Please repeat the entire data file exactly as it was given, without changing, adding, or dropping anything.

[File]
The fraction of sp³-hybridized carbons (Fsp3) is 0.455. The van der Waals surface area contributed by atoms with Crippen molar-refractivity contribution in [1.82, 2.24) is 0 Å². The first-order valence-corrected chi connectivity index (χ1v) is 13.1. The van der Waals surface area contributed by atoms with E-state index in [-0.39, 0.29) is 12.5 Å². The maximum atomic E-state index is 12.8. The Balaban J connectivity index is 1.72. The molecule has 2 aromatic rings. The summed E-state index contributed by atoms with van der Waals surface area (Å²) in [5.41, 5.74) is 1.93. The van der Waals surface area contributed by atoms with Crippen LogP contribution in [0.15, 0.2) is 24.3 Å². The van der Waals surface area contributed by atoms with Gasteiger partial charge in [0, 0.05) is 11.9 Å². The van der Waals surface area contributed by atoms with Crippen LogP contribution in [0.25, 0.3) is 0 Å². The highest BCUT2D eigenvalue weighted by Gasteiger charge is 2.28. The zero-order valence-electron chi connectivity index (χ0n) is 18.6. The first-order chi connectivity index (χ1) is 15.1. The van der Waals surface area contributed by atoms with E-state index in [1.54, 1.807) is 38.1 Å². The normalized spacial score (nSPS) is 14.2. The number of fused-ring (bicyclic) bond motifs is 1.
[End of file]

The fraction of sp³-hybridized carbons (Fsp3) is 0.455. The van der Waals surface area contributed by atoms with Crippen molar-refractivity contribution in [1.82, 2.24) is 0 Å². The first-order valence-corrected chi connectivity index (χ1v) is 13.1. The van der Waals surface area contributed by atoms with E-state index in [-0.39, 0.29) is 12.5 Å². The maximum atomic E-state index is 12.8. The Balaban J connectivity index is 1.72. The molecule has 2 aromatic rings. The summed E-state index contributed by atoms with van der Waals surface area (Å²) in [5.41, 5.74) is 1.93. The van der Waals surface area contributed by atoms with Crippen LogP contribution in [0.15, 0.2) is 24.3 Å². The van der Waals surface area contributed by atoms with Gasteiger partial charge in [0, 0.05) is 11.9 Å². The van der Waals surface area contributed by atoms with Crippen LogP contribution in [0.25, 0.3) is 0 Å². The highest BCUT2D eigenvalue weighted by Gasteiger charge is 2.28. The zero-order valence-electron chi connectivity index (χ0n) is 18.6. The first-order chi connectivity index (χ1) is 15.1. The van der Waals surface area contributed by atoms with E-state index in [1.54, 1.807) is 38.1 Å². The normalized spacial score (nSPS) is 14.2. The number of fused-ring (bicyclic) bond motifs is 1.